I treated the game with a different kind of respect. I always worked harder than the next man, because I wanted to make sure he respected me. It just all worked in my favor.
What’s the hardest lesson you had to learn in your early days in the game?
It’s a business. No matter how many times you tell somebody, you love ‘em… No matter how many times you dream [about being at the top with somebody], the reality is, it’s just a business. I got a rule: I gotta love you poor, ‘cause I’m only gonna like you when you get rich.
What do you look for in an artist before doing business with them?
Drive. The first thing I try to figure out is, “Is this person gonna make it without me?” I don’t wanna be the savior. I wanna be a partner. I wanna enjoy my life, which means you gon’ have to work just as hard as I did.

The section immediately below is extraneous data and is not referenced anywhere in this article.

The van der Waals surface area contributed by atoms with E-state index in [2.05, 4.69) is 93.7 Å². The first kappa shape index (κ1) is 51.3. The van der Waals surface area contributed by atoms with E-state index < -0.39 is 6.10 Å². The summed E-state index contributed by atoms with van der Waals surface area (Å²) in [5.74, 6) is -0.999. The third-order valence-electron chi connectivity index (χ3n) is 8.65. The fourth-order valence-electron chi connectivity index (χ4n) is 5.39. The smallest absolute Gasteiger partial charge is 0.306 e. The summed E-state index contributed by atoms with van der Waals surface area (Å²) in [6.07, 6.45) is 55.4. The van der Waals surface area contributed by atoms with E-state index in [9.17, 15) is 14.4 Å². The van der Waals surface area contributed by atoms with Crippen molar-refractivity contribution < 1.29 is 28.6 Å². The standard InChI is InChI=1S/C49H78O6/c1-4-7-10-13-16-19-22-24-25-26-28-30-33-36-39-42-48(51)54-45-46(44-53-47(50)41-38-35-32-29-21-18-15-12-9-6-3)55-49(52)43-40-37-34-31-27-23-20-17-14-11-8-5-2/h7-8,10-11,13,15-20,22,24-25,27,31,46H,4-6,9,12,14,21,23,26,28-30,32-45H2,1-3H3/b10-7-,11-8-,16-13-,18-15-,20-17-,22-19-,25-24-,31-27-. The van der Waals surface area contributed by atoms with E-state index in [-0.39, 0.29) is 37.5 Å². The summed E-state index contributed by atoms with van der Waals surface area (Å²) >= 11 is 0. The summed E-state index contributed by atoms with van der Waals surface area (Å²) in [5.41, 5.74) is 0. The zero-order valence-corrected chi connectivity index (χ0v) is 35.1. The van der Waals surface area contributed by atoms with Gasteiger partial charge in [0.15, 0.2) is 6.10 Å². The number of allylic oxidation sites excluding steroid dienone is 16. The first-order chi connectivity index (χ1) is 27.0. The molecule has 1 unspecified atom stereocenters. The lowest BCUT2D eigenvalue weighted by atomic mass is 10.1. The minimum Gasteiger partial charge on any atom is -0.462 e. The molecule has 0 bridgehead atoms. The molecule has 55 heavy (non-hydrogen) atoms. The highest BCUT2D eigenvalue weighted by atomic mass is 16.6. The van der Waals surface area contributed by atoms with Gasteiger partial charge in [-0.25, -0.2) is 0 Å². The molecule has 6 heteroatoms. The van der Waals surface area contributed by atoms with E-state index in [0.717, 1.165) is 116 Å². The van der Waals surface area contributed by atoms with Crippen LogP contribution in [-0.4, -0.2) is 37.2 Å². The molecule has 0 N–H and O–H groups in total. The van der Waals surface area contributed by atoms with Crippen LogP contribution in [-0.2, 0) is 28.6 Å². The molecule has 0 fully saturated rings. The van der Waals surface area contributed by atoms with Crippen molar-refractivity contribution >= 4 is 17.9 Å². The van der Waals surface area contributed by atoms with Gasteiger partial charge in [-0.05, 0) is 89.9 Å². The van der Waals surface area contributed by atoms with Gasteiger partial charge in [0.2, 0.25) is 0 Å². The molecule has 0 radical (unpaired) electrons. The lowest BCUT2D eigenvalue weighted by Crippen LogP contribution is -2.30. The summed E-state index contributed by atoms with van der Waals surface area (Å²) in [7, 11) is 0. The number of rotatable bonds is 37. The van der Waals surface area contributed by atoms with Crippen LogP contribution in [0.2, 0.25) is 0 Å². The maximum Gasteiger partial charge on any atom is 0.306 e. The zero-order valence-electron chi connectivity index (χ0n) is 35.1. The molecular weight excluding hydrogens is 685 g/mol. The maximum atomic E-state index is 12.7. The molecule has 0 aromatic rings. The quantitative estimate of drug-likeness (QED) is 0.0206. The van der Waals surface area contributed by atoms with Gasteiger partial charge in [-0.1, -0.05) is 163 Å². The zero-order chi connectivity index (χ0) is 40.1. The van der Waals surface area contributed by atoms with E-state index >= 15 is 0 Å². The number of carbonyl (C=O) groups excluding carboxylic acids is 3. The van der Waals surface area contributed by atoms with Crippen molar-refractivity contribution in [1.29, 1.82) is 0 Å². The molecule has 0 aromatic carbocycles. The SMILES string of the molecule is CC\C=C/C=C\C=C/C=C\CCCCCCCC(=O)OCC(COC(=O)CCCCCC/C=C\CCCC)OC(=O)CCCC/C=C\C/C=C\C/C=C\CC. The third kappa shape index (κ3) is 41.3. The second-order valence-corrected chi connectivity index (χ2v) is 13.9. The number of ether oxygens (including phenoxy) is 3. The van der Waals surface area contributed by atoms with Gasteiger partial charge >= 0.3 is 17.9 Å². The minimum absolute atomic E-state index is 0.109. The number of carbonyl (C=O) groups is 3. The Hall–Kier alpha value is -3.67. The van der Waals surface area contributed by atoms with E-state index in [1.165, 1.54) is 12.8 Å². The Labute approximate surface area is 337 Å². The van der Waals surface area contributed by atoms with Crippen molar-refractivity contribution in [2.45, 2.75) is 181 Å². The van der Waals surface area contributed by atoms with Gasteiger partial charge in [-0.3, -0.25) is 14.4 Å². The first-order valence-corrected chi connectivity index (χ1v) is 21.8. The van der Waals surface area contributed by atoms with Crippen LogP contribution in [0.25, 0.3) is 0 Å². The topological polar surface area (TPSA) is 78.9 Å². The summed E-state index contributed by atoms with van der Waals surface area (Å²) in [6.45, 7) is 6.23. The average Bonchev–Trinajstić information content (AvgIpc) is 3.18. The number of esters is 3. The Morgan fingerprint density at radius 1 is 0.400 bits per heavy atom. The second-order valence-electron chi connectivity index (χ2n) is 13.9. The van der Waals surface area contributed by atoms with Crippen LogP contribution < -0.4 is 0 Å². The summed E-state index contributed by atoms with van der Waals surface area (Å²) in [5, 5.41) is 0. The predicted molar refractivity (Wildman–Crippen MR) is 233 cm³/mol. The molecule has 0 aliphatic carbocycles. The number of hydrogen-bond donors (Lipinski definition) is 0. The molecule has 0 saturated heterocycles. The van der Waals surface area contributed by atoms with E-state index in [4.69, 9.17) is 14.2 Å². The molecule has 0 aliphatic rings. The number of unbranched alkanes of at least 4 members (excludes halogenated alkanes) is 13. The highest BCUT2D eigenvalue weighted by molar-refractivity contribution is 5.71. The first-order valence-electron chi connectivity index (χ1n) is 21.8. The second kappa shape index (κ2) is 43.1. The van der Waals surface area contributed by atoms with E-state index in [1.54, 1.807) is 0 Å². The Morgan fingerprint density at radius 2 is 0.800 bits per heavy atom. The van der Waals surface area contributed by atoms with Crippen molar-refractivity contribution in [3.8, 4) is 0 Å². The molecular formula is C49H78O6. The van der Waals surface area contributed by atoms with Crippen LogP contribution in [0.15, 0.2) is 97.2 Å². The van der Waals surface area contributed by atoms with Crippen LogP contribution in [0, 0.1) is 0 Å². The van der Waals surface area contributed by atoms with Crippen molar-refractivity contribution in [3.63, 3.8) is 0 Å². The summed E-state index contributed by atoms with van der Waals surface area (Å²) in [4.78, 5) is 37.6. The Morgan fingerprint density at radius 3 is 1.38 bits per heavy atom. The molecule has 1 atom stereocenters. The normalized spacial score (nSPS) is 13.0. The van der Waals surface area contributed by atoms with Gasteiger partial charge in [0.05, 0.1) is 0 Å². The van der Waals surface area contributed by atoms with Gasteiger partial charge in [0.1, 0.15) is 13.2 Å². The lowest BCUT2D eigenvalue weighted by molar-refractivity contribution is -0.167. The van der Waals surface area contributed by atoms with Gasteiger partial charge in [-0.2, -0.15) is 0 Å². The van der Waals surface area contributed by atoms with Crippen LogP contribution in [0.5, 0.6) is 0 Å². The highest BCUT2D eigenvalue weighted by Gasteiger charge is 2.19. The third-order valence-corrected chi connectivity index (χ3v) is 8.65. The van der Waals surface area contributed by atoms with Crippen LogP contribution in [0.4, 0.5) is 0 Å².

How does TuneCore play a role in your artist management?
I [did] a couple things with TuneCore. I like TuneCore because, to me, it’s like the home base… It’s the starting point for artists. I’m the SVP, right? A lot of artists come to me, “I just want a chance!” All you need is $30, and TuneCore [will] give you a chance. That’s the place I recommend everybody start. They gon’ load you up and line you up. It’s a DIY way of putting your music out. Even me working at a label, I understand you’re still responsible for your own fate. The artists that are a priority to us are the artists who know how to do it themselves. So if you can’t make it [with] TuneCore, you can’t make it nowhere.
What makes TuneCore such a resource for artists?